Don’t you think that Brexit is such a mistake for the whole UK, would youd hope that it is possible to vote again? Would you personally like to leave the UK after the rejection of the vote of independence of Scotland? If yes, why?
There are a lot of factors to consider and I think it’s important to think about WHY people voted for Brexit, even though we don’t agree with it. We did not vote for it and do not support it but I think it’s part of a larger problem. The surge in people voting the way they did in Brexit, the US elections and various places in Europe, is all motivated by the same fear and anger and sadness, and we need to think about why that is.
Did your op-ed in the Guardian open the door to a big change in the relationship between men and women in the music world that you are part of? Have you noticed anything different around the band?
I don’t think we noticed a change in the wider industry at that time. Now, there is a wider conversation being had about sexism and misogyny because of the Me Too movement and I think that’s very powerful. I don’t know that we’ve seen a huge change in every day life yet, but it does matter that the conversation is being had on a more mainstream platform and this will hopefully change attitudes in the years to come.
« Miracle » is a hit-single that scored very well with « The Mother We Share » in the US and also in Europe. It seems that within five years CHVRCHES confirmed its ability to be a band famous for its singles? Is that a major satisfaction for you? Do you want to appear as a « hit-single band »? Or do you expect more people around the world to take you as an « album band »?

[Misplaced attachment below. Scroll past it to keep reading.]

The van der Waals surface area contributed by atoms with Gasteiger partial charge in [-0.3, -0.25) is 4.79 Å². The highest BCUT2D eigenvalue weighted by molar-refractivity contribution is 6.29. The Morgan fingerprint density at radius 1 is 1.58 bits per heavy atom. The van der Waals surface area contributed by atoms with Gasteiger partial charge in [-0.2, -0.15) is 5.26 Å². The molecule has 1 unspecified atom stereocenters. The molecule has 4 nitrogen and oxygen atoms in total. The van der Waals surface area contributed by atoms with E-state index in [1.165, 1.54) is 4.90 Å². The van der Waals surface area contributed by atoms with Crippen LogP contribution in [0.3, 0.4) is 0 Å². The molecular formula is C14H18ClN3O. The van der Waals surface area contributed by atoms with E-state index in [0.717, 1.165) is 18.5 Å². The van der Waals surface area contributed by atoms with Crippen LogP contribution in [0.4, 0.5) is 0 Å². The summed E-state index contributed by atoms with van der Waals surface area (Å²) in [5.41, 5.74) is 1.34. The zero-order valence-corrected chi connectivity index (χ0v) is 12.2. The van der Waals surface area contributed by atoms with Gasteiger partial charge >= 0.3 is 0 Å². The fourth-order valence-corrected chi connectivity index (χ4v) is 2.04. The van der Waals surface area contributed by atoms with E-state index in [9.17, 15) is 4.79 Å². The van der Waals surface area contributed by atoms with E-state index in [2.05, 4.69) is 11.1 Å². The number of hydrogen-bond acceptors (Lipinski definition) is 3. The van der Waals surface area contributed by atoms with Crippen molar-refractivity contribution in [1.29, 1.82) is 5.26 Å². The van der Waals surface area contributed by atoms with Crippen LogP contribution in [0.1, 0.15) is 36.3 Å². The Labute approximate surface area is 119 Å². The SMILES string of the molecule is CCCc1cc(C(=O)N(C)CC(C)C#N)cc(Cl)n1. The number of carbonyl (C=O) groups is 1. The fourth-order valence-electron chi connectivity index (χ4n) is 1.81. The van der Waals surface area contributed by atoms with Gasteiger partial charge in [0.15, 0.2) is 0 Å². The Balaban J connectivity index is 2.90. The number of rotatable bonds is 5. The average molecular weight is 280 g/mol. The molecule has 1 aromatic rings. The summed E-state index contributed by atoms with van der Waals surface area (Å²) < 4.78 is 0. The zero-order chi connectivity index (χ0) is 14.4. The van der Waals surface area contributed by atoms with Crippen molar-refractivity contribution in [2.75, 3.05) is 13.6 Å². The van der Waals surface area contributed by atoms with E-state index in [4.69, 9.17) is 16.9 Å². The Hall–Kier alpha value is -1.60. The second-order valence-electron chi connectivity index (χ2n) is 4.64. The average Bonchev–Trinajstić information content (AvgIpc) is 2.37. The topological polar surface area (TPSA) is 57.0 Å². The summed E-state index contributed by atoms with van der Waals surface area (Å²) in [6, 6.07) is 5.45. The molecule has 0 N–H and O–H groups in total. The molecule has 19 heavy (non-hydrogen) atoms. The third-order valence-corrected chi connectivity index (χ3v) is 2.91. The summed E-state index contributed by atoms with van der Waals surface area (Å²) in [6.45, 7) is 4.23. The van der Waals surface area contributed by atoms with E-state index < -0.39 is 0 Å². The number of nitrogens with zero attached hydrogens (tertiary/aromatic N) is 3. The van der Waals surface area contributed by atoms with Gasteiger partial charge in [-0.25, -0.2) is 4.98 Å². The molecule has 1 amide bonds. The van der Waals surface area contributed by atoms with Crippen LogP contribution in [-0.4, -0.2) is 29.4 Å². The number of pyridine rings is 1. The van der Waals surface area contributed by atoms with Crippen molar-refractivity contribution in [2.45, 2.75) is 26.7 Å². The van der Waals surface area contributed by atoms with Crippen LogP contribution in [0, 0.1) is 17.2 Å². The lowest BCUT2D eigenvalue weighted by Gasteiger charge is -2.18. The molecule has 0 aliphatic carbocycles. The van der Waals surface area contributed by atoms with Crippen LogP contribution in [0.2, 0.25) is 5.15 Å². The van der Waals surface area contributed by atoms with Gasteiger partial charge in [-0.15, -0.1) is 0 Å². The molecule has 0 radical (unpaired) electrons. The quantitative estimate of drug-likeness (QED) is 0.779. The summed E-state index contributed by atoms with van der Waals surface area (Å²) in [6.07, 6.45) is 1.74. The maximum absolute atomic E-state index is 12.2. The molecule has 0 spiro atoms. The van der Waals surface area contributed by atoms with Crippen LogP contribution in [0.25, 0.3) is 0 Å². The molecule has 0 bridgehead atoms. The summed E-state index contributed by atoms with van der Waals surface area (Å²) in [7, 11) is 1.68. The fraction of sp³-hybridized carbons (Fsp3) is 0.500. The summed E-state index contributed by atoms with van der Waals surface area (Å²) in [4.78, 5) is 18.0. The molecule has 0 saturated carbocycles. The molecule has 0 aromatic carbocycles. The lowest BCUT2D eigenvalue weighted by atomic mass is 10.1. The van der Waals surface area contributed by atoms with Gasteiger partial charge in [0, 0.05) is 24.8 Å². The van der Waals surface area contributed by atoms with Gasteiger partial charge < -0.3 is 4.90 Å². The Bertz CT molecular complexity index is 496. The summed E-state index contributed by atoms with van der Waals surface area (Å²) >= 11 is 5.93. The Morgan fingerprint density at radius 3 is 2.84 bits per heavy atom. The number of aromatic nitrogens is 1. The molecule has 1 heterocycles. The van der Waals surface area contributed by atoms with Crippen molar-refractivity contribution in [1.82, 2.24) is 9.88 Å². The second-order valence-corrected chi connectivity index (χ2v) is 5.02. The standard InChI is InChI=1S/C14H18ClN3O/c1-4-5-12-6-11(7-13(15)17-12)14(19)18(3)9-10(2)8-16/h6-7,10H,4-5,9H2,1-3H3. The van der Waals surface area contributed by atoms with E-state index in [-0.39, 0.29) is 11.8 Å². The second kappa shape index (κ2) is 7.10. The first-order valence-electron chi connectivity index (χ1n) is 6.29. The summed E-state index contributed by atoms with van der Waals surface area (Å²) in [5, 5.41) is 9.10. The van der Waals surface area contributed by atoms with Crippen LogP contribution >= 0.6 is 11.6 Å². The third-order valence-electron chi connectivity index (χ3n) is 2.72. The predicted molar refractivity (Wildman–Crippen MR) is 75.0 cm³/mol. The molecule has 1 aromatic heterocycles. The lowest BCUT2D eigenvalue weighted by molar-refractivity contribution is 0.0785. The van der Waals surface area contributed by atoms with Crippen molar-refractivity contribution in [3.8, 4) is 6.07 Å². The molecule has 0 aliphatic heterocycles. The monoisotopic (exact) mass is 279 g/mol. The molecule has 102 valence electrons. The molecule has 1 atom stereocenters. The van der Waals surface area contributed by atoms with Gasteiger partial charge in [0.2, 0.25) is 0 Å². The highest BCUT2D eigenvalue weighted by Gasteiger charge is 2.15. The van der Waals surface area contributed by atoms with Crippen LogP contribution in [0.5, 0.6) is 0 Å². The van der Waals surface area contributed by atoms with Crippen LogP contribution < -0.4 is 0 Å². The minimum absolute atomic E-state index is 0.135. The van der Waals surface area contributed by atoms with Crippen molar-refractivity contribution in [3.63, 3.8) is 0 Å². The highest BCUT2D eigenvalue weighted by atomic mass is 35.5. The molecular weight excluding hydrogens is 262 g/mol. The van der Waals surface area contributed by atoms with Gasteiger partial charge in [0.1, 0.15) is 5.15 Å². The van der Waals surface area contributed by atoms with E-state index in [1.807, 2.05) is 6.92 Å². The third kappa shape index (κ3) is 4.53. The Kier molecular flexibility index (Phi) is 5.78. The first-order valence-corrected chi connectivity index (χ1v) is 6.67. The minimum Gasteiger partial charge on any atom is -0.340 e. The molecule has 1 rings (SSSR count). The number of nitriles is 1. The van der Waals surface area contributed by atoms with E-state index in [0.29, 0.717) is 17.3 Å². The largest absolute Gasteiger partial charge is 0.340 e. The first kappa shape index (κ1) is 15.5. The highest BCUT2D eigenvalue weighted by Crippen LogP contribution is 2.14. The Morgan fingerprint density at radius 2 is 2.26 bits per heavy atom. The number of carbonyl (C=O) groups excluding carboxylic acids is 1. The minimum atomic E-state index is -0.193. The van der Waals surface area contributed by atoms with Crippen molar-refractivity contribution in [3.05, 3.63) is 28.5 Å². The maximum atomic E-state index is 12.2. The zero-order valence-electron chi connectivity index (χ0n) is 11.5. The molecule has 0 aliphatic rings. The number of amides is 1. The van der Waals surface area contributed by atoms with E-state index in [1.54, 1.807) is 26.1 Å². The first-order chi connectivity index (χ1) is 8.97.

I don’t know if either of those songs qualifies as a « hit » in the traditional sense, but I think we’re very lucky that people come to the live shows because of the albums, and not just one or two songs. People follow us around on tour for weeks on end and get the lyrics tattooed on themselves. That is so amazing and never something I thought would happen to a band I was in, and that says to me that people have invested more in us than they would in a « one hit song » band.
Musically, the pop dimension of CHVRCHES has always been very strong in your composing process, don’t you think? With a focus on vocal melodies, effects on your voice? Do you think you will go on this way for the fourth album? Is Martin back for more singing on the future projects like in « Under the Tide »? Are you already working on that 4th LP?
We haven’t started talking about a fourth album yet but the balance between the light and the dark has always been really important in our music. We have always been keen to focus on melody but there has to be a bit of bite to it as well.
What do you know about the Swiss audience? About Lausanne? Have you had good experiences in Switzerland?
We are playing headline shows in a lot of new places on this tour so we’re excited to visit Lausanne!
What is on you tourbus’ playlist?
At the moment, things like Robyn, Phoebe Bridgers, Lo Moon, Soccer Mommy, Let’s Eat Grandma, and classic stuff like Depeche Mode, Cyndi Lauper, Yazoo…
By David Glaser
« LOVE IS DEAD » by CHVRCHES (Goodbye/Virgin EMI records/Universal Music)